Ford Motor Co. expects to save more than $2 billion by 2010 by introducing a flexible manufacturing process at assembly plants.
To make those plants flexible, tooling cells based on common vehicle platforms are put into place to speed model change-over or balance product mix quickly with market demands as they emerge.
Matt DeMars, Ford's vice president of North American vehicle operations, discussed flexible manufacturing with Special Correspondent Tim Moran.
Please define Ford's flexible manufacturing concept.
It's our ability to be able to change over in a quick period, maybe months, to be able to produce different levels of vehicles built off a common platform structure.
Does this use tooling developed by Ford or outside vendors?
It's all developed together.
Ford works with outside suppliers to build tools to what we call our bill of process.
The flexible cells have been developed in conjunction with our input, and at the end Ford owns them.
You have said that eight out of 19 plants are converted or are being converted to flexible manufacturing.
Eight already are converted, and by the end of the decade, 75 percent of plants will be flexible.
Kansas City (Mo.), Norfolk, Dearborn Truck and Chicago Assembly are examples of plants that would have been converted over to flexible manufacturing.
Others that would not be considered would be Kentucky Truck, which builds a specific platform, like the Super Duty.
The Super Duty is not shared with any other platform, and so it would not be a candidate for flexible assembly.
What has Ford's investment been in flexible manufacturing?
We don't like to report those numbers. We like to talk in relative terms, so as plants convert, the design monies become common because you're building to a common bill of process.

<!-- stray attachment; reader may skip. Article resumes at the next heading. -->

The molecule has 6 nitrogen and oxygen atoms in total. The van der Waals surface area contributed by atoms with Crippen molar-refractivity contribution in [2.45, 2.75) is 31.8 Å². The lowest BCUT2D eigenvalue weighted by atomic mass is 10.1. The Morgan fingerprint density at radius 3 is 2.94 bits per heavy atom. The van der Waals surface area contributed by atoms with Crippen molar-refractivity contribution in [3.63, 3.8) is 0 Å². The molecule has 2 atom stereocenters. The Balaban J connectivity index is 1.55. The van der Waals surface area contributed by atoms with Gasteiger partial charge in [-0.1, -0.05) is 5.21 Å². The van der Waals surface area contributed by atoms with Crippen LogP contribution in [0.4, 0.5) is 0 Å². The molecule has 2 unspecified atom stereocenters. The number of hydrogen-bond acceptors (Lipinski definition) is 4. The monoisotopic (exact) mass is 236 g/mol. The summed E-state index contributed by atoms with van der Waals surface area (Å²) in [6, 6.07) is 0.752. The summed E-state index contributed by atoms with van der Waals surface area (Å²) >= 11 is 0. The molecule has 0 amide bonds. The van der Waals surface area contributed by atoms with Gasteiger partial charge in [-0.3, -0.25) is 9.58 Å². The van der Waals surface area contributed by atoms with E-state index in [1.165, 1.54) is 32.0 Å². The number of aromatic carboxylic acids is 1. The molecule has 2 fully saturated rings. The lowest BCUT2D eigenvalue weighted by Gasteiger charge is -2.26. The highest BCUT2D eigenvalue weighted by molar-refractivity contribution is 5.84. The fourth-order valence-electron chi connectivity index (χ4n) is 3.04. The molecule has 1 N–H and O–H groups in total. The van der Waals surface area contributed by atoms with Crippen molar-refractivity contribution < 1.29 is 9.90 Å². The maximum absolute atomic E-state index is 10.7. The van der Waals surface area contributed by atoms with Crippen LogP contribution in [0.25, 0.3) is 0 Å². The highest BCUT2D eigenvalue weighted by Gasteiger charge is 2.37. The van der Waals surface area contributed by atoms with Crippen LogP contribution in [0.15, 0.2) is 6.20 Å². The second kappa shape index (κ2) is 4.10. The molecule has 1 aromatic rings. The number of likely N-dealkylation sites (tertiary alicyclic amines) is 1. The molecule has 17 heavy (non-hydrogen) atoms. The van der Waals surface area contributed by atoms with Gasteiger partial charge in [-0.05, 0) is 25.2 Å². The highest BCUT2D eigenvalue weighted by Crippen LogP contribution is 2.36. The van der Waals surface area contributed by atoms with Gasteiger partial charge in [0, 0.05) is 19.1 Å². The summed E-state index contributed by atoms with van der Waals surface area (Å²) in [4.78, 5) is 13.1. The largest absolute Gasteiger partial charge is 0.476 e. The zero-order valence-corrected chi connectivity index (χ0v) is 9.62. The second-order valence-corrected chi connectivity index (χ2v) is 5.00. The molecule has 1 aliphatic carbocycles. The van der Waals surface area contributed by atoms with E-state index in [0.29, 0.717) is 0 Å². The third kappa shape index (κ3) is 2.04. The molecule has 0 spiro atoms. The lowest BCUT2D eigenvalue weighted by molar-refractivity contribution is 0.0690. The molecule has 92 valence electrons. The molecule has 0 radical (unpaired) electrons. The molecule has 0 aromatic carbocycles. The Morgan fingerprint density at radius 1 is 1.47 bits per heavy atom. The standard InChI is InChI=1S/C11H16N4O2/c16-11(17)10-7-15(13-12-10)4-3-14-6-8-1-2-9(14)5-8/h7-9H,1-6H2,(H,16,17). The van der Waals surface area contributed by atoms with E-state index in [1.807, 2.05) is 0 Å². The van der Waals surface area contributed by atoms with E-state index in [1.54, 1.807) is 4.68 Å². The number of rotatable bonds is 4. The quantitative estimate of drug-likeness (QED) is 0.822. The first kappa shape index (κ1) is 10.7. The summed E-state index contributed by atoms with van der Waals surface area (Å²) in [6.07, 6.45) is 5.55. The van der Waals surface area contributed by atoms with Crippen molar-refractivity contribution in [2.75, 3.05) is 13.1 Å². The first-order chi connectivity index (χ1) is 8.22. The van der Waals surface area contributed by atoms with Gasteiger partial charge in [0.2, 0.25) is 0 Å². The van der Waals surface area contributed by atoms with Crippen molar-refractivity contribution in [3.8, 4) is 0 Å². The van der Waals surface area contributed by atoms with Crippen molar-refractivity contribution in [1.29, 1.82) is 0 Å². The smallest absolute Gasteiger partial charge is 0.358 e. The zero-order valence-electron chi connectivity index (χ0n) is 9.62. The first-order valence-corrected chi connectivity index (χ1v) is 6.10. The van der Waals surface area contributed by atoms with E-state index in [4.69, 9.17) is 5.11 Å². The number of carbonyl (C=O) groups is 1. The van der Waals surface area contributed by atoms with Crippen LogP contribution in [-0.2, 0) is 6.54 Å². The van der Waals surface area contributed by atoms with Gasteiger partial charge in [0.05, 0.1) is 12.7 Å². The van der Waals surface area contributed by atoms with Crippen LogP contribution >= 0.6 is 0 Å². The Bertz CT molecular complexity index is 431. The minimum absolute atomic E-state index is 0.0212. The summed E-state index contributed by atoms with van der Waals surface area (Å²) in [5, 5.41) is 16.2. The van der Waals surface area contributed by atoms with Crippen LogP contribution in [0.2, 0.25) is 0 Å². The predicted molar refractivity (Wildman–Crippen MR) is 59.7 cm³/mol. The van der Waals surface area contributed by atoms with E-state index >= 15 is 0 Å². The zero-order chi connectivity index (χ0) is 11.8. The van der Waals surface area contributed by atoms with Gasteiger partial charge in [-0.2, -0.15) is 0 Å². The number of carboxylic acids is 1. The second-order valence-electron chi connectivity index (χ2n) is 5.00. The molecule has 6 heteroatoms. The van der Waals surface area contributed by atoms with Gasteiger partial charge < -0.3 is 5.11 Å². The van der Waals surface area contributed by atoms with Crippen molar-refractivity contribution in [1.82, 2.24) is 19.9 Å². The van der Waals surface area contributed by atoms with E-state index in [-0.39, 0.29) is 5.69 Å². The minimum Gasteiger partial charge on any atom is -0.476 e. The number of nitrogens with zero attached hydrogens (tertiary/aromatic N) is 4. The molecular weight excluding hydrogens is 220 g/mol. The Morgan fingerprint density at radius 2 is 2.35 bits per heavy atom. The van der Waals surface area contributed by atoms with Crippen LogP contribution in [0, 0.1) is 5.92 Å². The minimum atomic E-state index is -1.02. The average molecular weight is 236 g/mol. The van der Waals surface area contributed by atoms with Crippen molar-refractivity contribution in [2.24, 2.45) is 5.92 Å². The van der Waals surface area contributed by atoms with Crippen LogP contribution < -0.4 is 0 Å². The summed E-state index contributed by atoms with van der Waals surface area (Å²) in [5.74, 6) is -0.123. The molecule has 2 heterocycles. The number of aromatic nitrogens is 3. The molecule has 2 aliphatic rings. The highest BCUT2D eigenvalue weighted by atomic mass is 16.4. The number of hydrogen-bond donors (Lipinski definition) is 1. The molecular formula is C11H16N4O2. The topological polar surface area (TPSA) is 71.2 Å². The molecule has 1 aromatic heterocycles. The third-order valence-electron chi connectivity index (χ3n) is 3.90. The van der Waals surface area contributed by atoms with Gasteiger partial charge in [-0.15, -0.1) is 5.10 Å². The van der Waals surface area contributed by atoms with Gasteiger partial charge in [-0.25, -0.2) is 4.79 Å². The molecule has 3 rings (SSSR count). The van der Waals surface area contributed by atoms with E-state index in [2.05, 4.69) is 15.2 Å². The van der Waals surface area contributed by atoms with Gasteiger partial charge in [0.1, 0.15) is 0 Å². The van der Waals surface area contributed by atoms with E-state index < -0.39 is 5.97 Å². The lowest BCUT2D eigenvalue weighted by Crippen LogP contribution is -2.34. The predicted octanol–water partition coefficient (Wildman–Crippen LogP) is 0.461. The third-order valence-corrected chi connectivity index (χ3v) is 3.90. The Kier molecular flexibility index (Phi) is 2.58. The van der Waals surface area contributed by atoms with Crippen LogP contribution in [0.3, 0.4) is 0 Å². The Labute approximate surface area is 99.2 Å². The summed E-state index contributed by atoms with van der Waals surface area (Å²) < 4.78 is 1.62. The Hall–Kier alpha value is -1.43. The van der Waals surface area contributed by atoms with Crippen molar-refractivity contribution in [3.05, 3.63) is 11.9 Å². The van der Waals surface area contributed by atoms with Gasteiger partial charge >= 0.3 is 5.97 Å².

At changeover you can save 50 percent of the installation investment that would have been spent.
In the past, if we had spent $1,000 changing over a plant, the next time we would spend only $500 because you have some things you keep through the change.
So the biggest bang for the buck comes in that first changeover. You don't save another 50 percent at the second changeover.
Absolutely. But it is repeated the next time you change; you maybe save 10 percent.
If we wouldn't have changed that manufacturing, you would not get the 50 percent in the first place.
It's a one-time shot, but it's a good one-time shot.
You have been talking about billions in savings by 2010, but it sounds as though the biggest savings happen up front when this process is introduced.
In speaking of the savings that we see, in fact you get the initial savings associated with the program size, which is a good savings but not the substantial one.
The substantial savings comes with the second generation of changeover.
As we reflect, Chicago won't get its bigger saving until its second time through, which will be in a couple of years.
Hermosillo (Mexico) is just launching. Their savings, again, would come in a couple of years, when it comes to those programs.
There must be assembly traditionalists who have scoffed at flexible assembly. How have you answered those doubters?
We are at the beginning of our journey.
We have convinced everybody of the business case. We have provided the investment for the future. And now as we need to move forward to respond to customer demand, we will do that in the quickest possible fashion.
The payoff will come as we prove we are able to do that.